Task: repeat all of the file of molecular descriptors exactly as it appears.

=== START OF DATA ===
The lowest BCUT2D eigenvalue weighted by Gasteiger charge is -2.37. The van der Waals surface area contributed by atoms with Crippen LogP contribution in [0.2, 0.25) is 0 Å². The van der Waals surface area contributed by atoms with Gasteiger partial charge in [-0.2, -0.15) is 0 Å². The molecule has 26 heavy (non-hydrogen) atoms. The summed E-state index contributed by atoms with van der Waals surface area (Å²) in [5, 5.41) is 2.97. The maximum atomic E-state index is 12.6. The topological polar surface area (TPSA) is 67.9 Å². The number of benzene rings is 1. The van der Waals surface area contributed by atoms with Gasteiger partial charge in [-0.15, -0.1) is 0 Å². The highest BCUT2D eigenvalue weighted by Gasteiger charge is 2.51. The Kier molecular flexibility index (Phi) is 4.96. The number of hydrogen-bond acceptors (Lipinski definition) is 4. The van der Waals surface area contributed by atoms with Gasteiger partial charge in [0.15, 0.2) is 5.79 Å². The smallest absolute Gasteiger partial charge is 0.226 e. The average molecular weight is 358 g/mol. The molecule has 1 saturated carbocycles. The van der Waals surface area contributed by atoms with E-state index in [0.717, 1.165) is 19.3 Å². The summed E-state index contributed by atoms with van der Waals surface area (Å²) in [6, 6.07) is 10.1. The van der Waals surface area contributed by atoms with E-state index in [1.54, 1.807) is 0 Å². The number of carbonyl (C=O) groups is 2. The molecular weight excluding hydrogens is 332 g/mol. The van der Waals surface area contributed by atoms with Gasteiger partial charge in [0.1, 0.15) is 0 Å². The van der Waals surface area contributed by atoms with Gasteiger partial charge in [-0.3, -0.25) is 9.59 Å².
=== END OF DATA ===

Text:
The lowest BCUT2D eigenvalue weighted by Gasteiger charge is -2.37. The van der Waals surface area contributed by atoms with Crippen LogP contribution in [0.2, 0.25) is 0 Å². The van der Waals surface area contributed by atoms with Gasteiger partial charge in [-0.2, -0.15) is 0 Å². The molecule has 26 heavy (non-hydrogen) atoms. The summed E-state index contributed by atoms with van der Waals surface area (Å²) in [5, 5.41) is 2.97. The maximum atomic E-state index is 12.6. The topological polar surface area (TPSA) is 67.9 Å². The number of benzene rings is 1. The van der Waals surface area contributed by atoms with Gasteiger partial charge in [-0.15, -0.1) is 0 Å². The highest BCUT2D eigenvalue weighted by Gasteiger charge is 2.51. The Kier molecular flexibility index (Phi) is 4.96. The number of hydrogen-bond acceptors (Lipinski definition) is 4. The van der Waals surface area contributed by atoms with Gasteiger partial charge in [0.15, 0.2) is 5.79 Å². The smallest absolute Gasteiger partial charge is 0.226 e. The average molecular weight is 358 g/mol. The molecule has 1 saturated carbocycles. The van der Waals surface area contributed by atoms with E-state index in [0.717, 1.165) is 19.3 Å². The summed E-state index contributed by atoms with van der Waals surface area (Å²) in [6, 6.07) is 10.1. The van der Waals surface area contributed by atoms with E-state index in [1.54, 1.807) is 0 Å². The number of carbonyl (C=O) groups is 2. The molecular weight excluding hydrogens is 332 g/mol. The van der Waals surface area contributed by atoms with Gasteiger partial charge in [0.1, 0.15) is 0 Å². The van der Waals surface area contributed by atoms with Gasteiger partial charge in [-0.3, -0.25) is 9.59 Å².